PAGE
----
So Jack’s predicament goes from bad to worse and, while this is essentially a low-key episode, does so via solid tension when needed and interesting character musings. Jack gets the opportunity to place his trust in someone new. Ethan Kanin jumps to conclusions about Olivia Taylor (though I think he was right and she is manoeuvring him out of the President’s circle of trust). Morris O’Brian gets to choose between family and Jack. Jon Voight gets a surprisingly strong scene where he talks about collateral damage from doing what needs to be done; a speech which is interestingly mirrored later by Bauer himself. We don’t know what Voight wants to accomplish but, given the pace the show has run at so far, giving Jack ten hours to stop him seems rather generous.

This 24 episode contains mild swear words and strong melee violence, gun violence, gory and unpleasant scenes.

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24 7.13 Day 7: 8:00 PM – 9:00 PM (2009, TV) – 7/10 review

Kiefer Sutherland: Jack Bauer
Cherry Jones: President Allison Taylor
James Morrison: Bill Buchanan
Annie Wersching: FBI Agent Renee Walker
Bob Gunton: Ethan Kanin
Jeffrey Nordling: FBI Special Agent in Charge Larry Moss
Kurtwood Smith: Senator Blaine Mayer
Glenn Morshower: Agent Aaron Pierce
Jon Voight: Jonas Hodges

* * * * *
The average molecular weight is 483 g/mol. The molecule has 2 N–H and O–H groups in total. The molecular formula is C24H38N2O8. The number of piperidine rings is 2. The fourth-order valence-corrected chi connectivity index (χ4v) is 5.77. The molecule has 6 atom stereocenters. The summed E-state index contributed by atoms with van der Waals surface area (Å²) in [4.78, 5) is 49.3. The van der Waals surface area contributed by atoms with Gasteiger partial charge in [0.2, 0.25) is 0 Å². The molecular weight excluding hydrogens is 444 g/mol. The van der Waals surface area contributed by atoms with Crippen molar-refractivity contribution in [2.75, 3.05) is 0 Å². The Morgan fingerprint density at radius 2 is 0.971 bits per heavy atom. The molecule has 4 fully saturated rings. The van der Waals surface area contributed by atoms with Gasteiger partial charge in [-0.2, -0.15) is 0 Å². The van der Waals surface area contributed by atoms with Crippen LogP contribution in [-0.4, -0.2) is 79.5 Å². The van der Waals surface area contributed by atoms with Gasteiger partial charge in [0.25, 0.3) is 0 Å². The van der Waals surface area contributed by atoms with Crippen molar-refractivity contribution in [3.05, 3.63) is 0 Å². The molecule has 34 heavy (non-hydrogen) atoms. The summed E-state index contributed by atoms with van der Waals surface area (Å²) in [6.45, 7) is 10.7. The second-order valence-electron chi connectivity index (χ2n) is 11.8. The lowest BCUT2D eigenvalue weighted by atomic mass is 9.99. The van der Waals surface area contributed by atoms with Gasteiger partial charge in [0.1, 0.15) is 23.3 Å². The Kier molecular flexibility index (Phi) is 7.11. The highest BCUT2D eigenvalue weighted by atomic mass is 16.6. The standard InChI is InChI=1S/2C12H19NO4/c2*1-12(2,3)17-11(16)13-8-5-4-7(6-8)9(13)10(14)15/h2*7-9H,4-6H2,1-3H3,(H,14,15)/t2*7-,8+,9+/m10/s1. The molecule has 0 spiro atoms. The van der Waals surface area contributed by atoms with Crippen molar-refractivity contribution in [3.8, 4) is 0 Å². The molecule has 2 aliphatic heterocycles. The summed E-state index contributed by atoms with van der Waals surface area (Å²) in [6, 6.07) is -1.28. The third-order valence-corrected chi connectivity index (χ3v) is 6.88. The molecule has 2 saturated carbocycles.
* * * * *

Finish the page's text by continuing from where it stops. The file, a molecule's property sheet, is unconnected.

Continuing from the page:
Co-Executive Producer: Brannon Braga
Co-Executive Producer: Brad Turner
Executive Producer: Manny Coto
Writer (Series’ Creator): Joel Surnow
Writer (Series’ Creator): Robert Cochran
Writer: Manny Coto
Writer: Brannon Braga
Director: Brad Turner

24 7.13 Day 7: 8:00 PM – 9:00 PM (2009)

With Jack and the President now under Juma’s control, the President is forced to read a statement Juma has prepared. The FBI are certain that the statement will end with the public execution of the President but the Vice President won’t authorise any action that could result in her death. Jack has a plan to give Bill a chance to rescue the situation but it will probabaly cost his life.

7/10

Last week’s impossible situation is dealt with satisfactorily thanks to director Brad Turner keeping the tension high and distracting us from asking too many questions. Kiefer Sutherland gets a rare emotional scene and, like seeing the back of Clint Eastwood cry in The Bridges of Madison County or Bond blub in On Her Majesty’s Secret Service, the effect is tellingly powerful. At long last, our big-bad is known to us but a snippet of his intentions don’t indicate what he is trying to achieve. However, what would be sublimely awesome is if the villainous Voight wanders out of his office and it turns out to be inside a volcano.

This 24 episode contains mild swear words and graphic broken glass throat-slitting, gun violence, gory and unpleasant scenes.

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24 7.12 Day 7: 7:00 PM – 8:00 PM (2009, TV) – 8/10 review

Kiefer Sutherland: Jack Bauer
Cherry Jones: President Allison Taylor
James Morrison: Bill Buchanan
Annie Wersching: FBI Agent Renee Walker
Bob Gunton: Ethan Kanin
Jeffrey Nordling: FBI Special Agent in Charge Larry Moss
Kurtwood Smith: Senator Blaine Mayer
Glenn Morshower: Agent Aaron Pierce
Jon Voight: Jonas Hodges
Co-Executive Producer: Brannon Braga
Co-Executive Producer: Brad Turner
Executive Producer: Manny Coto
Executive Producer: Evan Katz
Executive Producer: Robert Cochran